As hard as many bank mutual fund executives try to avoid controversy, derivatives and the risk they sometimes carry can cause unpleasant portfolio surprises.

Often maligned and nearly as often poorly understood, derivatives are used by almost a third of investment fund managers to boost returns or reduce investment risk, according to a recent survey commissioned by Ernst & Young, New York.

Some mutual fund executives say the report may actually understate the prevalence of derivatives in portfolios.

"In almost all money market funds, it's tough not to use derivatives," said James L. Kermes, president and chief executive of Glenmede Trust, Philadelphia, and formerly chief investment officer for Northern Trust, Chicago.

Securities as simple as bonds with call provisions or variable- rate demand notes are types of derivatives, explained William D. Dawson, executive vice president, Federated Investors, Pittsburgh, a leading supplier of mutual funds to banks. And these instruments commonly populate bank mutual fund portfolios.

"Derivatives capture an unbelieveably large percentage of the fixed- income world," Mr. Dawson declared.

About three-quarters of bank mutual fund assets are held in money market funds and bond funds, according to data from Lipper Analytical Services.

But derivatives, on their face, shouldn't be alarming, said Ernst & Young partner Steven E. Buller, one of the report's authors.

"People are bashing derivatives, but they play an important role in the management of mutual funds," he said. "Derivatives aren't inherently evil," he added, but they do require adequate management controls.

The remarkable variety of derivatives and their frequent departure from expected market behavior contributes to misunderstanding and complicates their management.

The gain or loss on derivatives is sometimes hard to predict, said Stanley D. Vyner, president HSBC Asset Managment Americas, Inc., which manages the mutual fund portfolios of Marine Midland's Mariner funds.

Groups of derivatives used to hedge positions are often linked. That can make managing individual instruments tricky.

"You can't generalize about a rule for each position," Mr. Vyner said. - "What you can say is that there should be a certain limit for all positions within a group."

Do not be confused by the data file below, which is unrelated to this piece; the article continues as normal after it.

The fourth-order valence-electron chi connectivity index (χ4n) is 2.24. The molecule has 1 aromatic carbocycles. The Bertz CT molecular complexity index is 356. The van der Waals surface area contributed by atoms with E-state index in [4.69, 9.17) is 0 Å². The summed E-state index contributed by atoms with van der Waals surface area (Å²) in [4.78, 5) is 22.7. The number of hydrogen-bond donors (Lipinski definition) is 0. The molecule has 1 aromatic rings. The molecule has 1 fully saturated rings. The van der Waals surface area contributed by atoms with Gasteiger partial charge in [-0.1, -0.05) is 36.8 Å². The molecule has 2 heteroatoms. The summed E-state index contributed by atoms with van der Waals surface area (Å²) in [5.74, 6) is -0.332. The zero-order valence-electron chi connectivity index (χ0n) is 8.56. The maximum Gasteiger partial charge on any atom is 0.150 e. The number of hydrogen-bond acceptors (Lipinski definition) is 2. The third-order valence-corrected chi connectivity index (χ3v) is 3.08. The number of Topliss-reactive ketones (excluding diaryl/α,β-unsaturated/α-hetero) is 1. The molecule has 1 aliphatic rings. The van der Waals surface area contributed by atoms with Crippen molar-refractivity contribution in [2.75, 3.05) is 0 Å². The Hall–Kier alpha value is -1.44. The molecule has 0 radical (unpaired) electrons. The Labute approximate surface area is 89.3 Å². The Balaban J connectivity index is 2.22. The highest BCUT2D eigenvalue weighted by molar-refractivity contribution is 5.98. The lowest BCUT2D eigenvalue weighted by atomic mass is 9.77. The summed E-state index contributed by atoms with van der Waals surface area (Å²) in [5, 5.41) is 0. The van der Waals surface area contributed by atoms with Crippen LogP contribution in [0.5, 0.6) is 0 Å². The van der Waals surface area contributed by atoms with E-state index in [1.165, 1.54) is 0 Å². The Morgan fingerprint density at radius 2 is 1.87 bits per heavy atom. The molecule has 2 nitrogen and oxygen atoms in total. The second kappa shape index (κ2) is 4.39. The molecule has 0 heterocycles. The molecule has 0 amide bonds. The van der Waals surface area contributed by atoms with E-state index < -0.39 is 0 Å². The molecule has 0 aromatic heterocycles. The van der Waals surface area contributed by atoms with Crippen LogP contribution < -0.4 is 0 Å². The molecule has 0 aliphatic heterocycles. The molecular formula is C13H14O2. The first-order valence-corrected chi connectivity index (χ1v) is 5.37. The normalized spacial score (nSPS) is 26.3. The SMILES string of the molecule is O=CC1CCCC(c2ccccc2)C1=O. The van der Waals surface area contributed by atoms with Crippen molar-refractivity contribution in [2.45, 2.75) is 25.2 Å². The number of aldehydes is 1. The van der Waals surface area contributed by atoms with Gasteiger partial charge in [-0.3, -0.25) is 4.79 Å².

Some simple derivatives require little management supervision of trading operations, said Paul A. Brook, partner and specialist in bank mutual funds, Ernst & Young.

Covered call options, under which the owner of a stock sells the future right to purchase shares already in the portfolio, carry little or no risk. Many mutual fund prospectuses allow portfolio managers the flexibility to do this without prior approval or special oversight, he said.

Though some portfolio managers are comfortable managing these derivatives by themselves, they say that regular reporting to the board of directors is critical, and that use of riskier instruments should involve oversight outside the trading operation.

"For futures, or wherever there might be some level of greater risk, clearance by an oversight board might be prudent," said Sterling Jenson, president, First Security Investment Management, portfolio manager for six mutual funds sold by First Security Bank, Salt Lake City.

Rules of thumb for managing derivatives use are hard to come by precisely because of their complexity and variability.

But for esoteric instruments where there may be little or no open market such as structured notes, custom-designed products whose performance depends on an index of other securities, prior board approval is crucial, Mr. Brook said.

"Any security for which you can't get a market price - either bid or asked or last sale - should have some level of board involvement," he declared. "If I'm a board member in today's environment, I want to know ... how it's supposed to work and how it will be valued."

Some investment managers agree. "No board member wants to be surprised" by derivatives problems, said Glenmede's Mr.Kermes.

At Northern Trust he "stress-tested" any use of derivatives in a money market portfolio to make sure it could withstand a one-day swing of 200 basis points in interest rates without breaking a fund's $1 net asset value.

That provided high assurance to the board and investors alike, he said.

His ultimate rule to live by: Don't take big positions in anything, no matter how good you think it is. If derivatives exposure is kept small, everyone sleeps better.

Subscribe Now

Access to authoritative analysis and perspective and our data-driven report series.

14-Day Free Trial

No credit card required. Complete access to articles, breaking news and industry data.